THE global target to prevent climate catastrophe, crafted at a landmark summit last year in Paris, will be very difficult if not impossible to hit, said some of the world’s top scientists meeting this week in Oxford.
The first-ever climate pact to enjoin all nations vows to cap global warming at “well below” two degrees Celsius (3.6 degrees Fahrenheit) compared to pre-Industrial Revolution levels—and under 1.5 C (2.7 F) if possible.
“Currently we only have a few scenarios that get us there, and they are outliers,” said Valerie Masson-Delmotte, a climate scientist at Institut Pierre Simon Laplace in Paris, said of the more ambitious goal.
All but a few of the hundreds of complex computer models plotting the rapid reduction of greenhouse gases that drive climate change, in other words, zoom right past it.
“The 1.5 C target took the scientific community by surprise,” said Jim Hall, director of the Environmental Change Institute at Oxford, which is hosting the three-day conference ending Thursday.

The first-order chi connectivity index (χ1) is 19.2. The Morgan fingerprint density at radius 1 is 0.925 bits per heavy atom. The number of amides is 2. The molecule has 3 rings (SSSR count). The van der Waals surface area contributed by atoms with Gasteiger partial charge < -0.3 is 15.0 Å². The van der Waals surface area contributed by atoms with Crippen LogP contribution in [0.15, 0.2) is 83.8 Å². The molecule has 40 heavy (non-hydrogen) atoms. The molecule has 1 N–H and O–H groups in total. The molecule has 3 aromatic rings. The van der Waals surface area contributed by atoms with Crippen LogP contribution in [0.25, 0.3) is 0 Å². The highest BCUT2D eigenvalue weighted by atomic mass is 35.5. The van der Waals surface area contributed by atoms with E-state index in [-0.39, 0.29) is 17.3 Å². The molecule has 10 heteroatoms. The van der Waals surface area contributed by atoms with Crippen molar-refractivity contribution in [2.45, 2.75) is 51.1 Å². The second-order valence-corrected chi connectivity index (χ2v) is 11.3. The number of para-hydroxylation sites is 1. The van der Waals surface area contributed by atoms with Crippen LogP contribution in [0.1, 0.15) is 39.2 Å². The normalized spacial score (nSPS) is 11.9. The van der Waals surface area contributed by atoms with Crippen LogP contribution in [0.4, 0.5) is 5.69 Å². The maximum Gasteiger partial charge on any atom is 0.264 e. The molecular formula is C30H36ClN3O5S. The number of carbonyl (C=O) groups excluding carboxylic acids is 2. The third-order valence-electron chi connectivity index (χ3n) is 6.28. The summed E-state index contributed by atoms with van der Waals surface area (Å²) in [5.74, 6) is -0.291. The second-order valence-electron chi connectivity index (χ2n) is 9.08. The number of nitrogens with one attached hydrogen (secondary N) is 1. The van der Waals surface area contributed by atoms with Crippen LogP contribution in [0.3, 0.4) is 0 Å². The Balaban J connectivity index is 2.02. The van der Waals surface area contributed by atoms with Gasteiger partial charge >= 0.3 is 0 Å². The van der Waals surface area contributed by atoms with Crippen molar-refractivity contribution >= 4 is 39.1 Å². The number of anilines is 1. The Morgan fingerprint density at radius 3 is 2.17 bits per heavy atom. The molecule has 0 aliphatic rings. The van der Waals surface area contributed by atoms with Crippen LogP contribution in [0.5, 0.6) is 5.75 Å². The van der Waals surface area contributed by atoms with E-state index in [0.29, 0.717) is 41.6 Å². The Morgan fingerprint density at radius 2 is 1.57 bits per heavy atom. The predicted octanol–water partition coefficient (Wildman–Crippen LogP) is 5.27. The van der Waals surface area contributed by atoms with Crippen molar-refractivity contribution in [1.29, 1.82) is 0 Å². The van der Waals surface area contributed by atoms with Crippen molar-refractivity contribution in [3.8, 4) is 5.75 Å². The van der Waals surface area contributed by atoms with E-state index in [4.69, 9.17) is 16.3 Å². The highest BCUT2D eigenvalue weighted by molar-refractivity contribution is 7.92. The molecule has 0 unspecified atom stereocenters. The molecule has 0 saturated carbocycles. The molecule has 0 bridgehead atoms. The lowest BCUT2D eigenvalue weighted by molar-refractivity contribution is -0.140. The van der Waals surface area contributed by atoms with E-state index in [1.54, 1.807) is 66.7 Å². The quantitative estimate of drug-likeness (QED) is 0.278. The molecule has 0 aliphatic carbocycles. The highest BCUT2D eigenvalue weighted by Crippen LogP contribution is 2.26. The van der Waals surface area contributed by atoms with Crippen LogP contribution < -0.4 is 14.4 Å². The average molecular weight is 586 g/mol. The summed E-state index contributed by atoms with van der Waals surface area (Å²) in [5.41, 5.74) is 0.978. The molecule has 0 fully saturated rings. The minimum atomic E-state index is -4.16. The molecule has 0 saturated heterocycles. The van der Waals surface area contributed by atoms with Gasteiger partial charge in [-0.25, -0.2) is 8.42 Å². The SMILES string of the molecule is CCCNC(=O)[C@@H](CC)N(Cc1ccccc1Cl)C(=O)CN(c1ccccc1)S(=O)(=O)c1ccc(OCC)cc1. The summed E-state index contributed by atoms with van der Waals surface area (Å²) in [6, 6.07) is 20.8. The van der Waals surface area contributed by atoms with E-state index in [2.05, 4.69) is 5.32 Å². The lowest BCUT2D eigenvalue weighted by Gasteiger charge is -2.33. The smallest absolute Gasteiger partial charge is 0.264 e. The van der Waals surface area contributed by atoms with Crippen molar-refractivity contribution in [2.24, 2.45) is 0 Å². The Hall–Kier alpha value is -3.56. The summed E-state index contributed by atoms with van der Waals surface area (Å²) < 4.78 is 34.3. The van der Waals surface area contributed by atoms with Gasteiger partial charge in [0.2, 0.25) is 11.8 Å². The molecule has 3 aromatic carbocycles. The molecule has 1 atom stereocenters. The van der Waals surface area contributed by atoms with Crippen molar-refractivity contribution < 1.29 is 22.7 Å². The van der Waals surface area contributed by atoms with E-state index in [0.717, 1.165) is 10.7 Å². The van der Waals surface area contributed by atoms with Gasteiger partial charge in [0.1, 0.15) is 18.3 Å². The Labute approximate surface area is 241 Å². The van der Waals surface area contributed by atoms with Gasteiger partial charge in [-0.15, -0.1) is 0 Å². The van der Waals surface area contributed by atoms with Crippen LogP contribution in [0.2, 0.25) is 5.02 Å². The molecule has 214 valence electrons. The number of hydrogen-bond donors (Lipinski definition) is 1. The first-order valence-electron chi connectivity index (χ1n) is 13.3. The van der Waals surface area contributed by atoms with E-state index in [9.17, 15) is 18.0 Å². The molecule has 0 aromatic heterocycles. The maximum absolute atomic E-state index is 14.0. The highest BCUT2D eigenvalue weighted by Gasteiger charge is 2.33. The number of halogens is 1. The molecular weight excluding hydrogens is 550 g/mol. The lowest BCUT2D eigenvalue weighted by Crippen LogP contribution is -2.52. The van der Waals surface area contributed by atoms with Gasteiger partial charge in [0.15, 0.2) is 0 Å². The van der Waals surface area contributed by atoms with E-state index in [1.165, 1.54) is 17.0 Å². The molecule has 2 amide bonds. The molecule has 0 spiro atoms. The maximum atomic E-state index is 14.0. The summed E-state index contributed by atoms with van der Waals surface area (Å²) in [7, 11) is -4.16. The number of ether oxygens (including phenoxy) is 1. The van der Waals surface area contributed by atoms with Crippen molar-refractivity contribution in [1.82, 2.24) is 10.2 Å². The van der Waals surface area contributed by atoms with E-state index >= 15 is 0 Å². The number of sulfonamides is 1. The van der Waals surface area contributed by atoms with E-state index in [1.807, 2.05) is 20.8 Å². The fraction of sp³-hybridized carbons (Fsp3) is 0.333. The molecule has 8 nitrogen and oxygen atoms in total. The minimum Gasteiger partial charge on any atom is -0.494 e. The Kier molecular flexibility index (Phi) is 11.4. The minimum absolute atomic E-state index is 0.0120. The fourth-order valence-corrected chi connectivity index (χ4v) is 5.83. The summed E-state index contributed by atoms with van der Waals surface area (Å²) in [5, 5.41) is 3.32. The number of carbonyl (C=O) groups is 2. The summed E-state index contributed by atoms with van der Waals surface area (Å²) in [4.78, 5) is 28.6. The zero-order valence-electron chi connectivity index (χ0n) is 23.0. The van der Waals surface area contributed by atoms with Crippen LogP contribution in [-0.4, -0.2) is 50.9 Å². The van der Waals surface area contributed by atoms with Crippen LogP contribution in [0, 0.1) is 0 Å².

The question stretches back to the chaotic Copenhagen climate summit in 2009, which nearly derailed more than a decade of UN talks, set the threshold for dangerous global warming at 2 C.
A huge body of scientific literature has accumulated around that benchmark, feeding into periodic reports by the UN’s Intergovernmental Panel on Climate Change (IPCC).
But a recent crescendo of devastating impacts—heat waves, deadly flooding, storm surges fuelled by rising seas—pushed world leaders to inscribe even more demanding temperature targets in the Paris pact, inked by 195 nations in December.
The effort was led by small island nations, some of which are likely to disappear under the waves within decades.